Miss Coco Peru puts the gun of peace to our heads

Clinton Leupp doesn’t pretend to be a girl. He’s a man in a dress with a drag alter-ego named Coco Peru. He’s very much a man and very much Coco – two personalities for the price of one. Now that’s value for your entertainment dollar in this economically unsteady world.

Leupp brought Coco to the Bay Area three years ago and performed Miss Coco Peru Is Undaunted at the New Conservatory Theatre. Now he’s making his Rrazz Room debut in Ugly Coco, which opened Wednesday, Oct. 15 and continues through Nov. 2 in the posh cabaret venue.

Before heading to San Francisco from the Los Angeles area home he shares with Rafael, his partner of 13 years, Leupp described himself as something of a political performer.

“It’s not that I’m overtly political,” he says, “it’s just that I’m saying things I’ve always wanted to say. I try and do it in a subtle, entertaining way. I think people will appreciate it, especially women. Sometimes drag makes women feel uncomfortable, but women are turned on to this show. That’s one thing I’ve gotten through my career. Women tell me they don’t usually like drag, but they like Coco.”

And what’s not to like about Coco? She’s a trim and pretty redhead, her big blue eyes set off by a prim, bouncy Marlo-Thomas-as-“That Girl” flip. She does her own singing (to recorded tracks), she delves into spiritual matters and curses like a sailor.

In Ugly Coco, before the first number (Cy Coleman and Dorothy Field’s “Nobody Does It Like Me” from the Broadway show Seesaw), he has charmed the audience completely and uttered a four-letter word that rhymes with “runt.” Twice.

The concept for this particular show came from an unpleasant real-life experience. One evening, watching “Ugly Betty” on TV, Leupp saw an autobiographical story from his last show unfolding on the small screen.

“That has happened to me three or four times,” Leupp says. “People in Hollywood say, `That’s egotistical. These things happen.’ Yeah, over and over again. After this one, I decided no, I’m talking about this, and it has been liberating. That’s where the title, `Ugly Coco,’ comes in. You steal from me, I’ll steal from you.”

Much of Ugly Coco is devoted to finding some sort of balance in life – balance amid all the struggle and ugliness. Somehow, Coco emerges as a savior. She calls herself “Drag Queen Jesus” and through various means – including the shimmy – she aims to help people find their inner drag queen. If you can transform the outer, she posits, you can transform the inner.

“One thing I’ve learned doing drag,” Leupp says, “is that people respect courage. Growing up in the Bronx, when I discovered the balls to do this, that’s when people in the old neighborhood started to respect me. People who never spoke to me would say hey on the street.”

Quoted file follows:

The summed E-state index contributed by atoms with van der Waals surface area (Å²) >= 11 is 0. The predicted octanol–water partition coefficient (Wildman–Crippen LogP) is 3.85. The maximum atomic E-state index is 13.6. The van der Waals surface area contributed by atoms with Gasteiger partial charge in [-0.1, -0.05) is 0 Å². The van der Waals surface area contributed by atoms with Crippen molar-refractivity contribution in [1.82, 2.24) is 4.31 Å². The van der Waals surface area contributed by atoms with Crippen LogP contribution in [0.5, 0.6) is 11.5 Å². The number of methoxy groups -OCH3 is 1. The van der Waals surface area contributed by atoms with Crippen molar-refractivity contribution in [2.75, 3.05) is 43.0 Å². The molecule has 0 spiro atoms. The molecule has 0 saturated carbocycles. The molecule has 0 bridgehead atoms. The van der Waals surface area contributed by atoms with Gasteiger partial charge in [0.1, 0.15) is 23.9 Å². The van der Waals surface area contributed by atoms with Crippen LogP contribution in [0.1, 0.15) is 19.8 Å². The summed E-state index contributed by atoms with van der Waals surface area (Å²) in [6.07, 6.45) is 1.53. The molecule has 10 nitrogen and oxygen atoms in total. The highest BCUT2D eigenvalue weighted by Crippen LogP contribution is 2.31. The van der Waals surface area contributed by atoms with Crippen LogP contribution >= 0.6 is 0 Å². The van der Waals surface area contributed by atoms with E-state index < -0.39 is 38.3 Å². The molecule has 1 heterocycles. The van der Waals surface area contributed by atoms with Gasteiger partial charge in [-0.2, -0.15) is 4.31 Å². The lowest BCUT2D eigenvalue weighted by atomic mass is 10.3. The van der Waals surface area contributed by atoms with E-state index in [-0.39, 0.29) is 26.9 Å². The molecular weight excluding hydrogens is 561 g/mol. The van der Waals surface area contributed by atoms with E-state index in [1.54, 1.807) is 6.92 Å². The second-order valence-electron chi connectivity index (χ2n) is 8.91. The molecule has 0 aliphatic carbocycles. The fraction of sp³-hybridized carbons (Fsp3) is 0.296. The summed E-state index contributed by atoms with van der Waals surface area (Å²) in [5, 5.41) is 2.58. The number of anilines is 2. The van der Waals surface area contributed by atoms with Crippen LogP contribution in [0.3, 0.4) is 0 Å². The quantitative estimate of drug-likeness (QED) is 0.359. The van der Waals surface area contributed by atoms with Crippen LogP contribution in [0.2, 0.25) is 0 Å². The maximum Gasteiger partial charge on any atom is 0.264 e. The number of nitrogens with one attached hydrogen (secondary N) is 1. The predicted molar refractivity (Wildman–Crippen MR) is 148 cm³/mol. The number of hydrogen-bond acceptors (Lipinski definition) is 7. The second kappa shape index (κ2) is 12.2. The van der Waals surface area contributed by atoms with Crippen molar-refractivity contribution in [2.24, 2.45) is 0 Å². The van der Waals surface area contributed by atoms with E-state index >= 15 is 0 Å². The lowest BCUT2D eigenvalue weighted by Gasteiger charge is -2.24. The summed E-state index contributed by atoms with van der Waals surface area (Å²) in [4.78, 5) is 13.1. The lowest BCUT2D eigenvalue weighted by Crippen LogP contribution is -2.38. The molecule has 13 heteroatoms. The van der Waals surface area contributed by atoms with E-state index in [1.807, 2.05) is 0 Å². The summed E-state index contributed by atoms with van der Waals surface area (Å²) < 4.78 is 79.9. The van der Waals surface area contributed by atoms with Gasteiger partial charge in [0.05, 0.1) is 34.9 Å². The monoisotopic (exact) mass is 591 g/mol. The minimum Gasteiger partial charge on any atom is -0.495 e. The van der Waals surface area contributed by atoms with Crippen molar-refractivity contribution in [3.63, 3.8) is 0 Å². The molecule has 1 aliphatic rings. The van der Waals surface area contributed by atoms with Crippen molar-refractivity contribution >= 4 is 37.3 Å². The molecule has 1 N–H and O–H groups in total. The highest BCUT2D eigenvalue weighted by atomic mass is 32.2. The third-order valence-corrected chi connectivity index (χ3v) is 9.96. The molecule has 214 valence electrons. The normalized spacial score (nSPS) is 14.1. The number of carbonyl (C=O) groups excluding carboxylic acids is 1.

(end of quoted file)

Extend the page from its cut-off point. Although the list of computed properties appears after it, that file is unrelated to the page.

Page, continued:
So Coco, that misanthropic spiritual adviser (“You know what I hate about reality? People.”) swears she is going to save people, “even if I have to hold a f—–g gun to their heads.”

With her self-described “low-level drag queen celebrity,” Miss Coco has never the less taken Leupp on quite a journey. In the new show he talks about being an ostracized kid who would rather go to Radio City to see the movie version of Mame than go to Yankee Stadium.

Years later, he would be able to count Bea Arthur, whom little Leupp adored on the giant Radio City screen singing “The Man in the Moon ,” as a good friend and the person who introduced him to the joys of sushi. Coco talks about that in the show as well as a fantasy helicopter ride over Manhattan with another famous chum, Liza Minnelli, who also took him backstage to meet Barbra Streisand after a Madison Square Garden concert.

Leupp really is an actor inhabiting a character. He calls himself a drag queen, which is certainly true, but there’s more to Coco than that. She’s acerbic and outspoken and hilarious, and Leupp’s comic delivery is flawless.

Leupp pays homage to drag performers who came before him, including Charles Busch and Charles Pierce, but says he’s the first drag queen he knew of who delivered serious monologues amid all the quippy lines and belted songs.

“I love drag queens in bars – they can be very entertaining,” Leupp says. “But I knew I didn’t want to be in a bar setting. I trained to be an actor. I wanted to be in a theater doing something that was different. That’s what got me noticed in the beginning. I was a drag queen telling autobiographical stories, some of which were even moving. I was vulnerable on stage. Most people expect a drag queen to be sarcastic, bitter and mean to the audience. I wanted to go beyond that.”

In Ugly Coco, Leupp definitely takes Coco beyond that. When he delves into stories of childhood pain – being shunned at church, tortured at school – there’s real ache. And even though Coco ends up bitter more often than enlightened, she just can’t remain cynical or bitter, try as she might.

Listen to Coco sing “Moon River” to her tormented younger self and you’ll hear the pain and triumph of maturity.

Leupp is doing edgy, thought-provoking things with Miss Coco. Audiences show up for the drag queen thing – comedy, songs, bitterness – and come away with a whole lot more. This is edgy, interesting theater. Coco Peru is pretty and profane and – not to get too high and mighty about it – profound.

Ugly Coco continues through Nov. 2 at the Rrazz Room in the Hotel Nikko, 222 Mason St., San Francisco. Tickets are $30-$35 plus a two-drink minimum. Call 866-468-3399 or visit www.therrazzroom.com.

Now here’s a sneak peek of Coco in Ugly Coco.